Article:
This is a video clip taken by one of my students, showing me and my long-time field buddy and friend doing something we love; seabird field work on a rocky island in the northeastern Atlantic Ocean.
We catch the murres as part of a long-term, on-going research program to investigate factors that influence their reproductive success. After capture, the birds are banded, they are weighed and measured, and then we take a blood sample from them for DNA and hormonal analyses. They're set free after that, and it usually takes only a few minutes before they show up at their nest site on the rocky ledges. I'm sure its not all that much fun for the individual birds while they're being handled, but no one seems worse-off because of it. We've been catching murres for over 10 years now, and have long-term data on murres that we've come to know well over the years- lucky for us, murres use the same nest site every year.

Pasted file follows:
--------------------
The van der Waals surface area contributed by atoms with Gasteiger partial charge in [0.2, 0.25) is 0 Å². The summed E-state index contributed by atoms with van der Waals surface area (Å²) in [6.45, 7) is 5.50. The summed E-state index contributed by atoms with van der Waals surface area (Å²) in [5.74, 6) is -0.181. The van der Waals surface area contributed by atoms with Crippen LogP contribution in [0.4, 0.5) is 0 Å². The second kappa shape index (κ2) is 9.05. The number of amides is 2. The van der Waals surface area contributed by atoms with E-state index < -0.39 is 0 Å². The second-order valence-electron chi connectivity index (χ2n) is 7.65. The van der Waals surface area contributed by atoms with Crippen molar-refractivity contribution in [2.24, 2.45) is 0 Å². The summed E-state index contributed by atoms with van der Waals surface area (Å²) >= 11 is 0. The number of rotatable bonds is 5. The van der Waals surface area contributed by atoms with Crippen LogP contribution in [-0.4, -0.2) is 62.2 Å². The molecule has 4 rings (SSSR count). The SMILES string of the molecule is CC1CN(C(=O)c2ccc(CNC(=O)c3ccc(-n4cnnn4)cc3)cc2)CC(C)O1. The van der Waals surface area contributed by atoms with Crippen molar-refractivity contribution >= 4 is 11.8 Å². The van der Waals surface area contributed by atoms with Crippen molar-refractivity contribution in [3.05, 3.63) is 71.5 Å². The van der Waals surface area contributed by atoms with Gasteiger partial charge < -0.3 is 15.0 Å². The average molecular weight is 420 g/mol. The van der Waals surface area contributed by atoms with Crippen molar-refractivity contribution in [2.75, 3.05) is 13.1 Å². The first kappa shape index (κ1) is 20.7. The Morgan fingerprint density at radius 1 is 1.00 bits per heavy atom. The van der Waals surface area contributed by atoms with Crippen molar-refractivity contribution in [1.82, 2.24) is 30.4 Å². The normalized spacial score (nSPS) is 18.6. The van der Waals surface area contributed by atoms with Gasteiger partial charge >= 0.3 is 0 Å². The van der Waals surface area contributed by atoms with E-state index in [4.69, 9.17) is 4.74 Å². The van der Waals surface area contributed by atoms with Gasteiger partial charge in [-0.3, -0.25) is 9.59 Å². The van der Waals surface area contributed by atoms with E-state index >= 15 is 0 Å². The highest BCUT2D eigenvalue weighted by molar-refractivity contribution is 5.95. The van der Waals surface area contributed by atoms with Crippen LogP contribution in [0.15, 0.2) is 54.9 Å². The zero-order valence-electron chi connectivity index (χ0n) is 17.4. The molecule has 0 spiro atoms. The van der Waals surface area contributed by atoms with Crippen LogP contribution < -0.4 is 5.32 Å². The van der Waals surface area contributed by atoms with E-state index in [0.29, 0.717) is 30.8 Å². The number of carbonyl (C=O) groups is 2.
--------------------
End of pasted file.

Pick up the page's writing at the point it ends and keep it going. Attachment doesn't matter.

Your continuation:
There is no sound, because we wanted a clip to show in presentations and talk over. If you'd like to hear Common Murres, and what it sounds like to work in a seabird colony, click HERE. You'll be able to download a podcast from Naturesound.org with recordings of murres from Tatoosh Island, off the coast of Washington state, USA.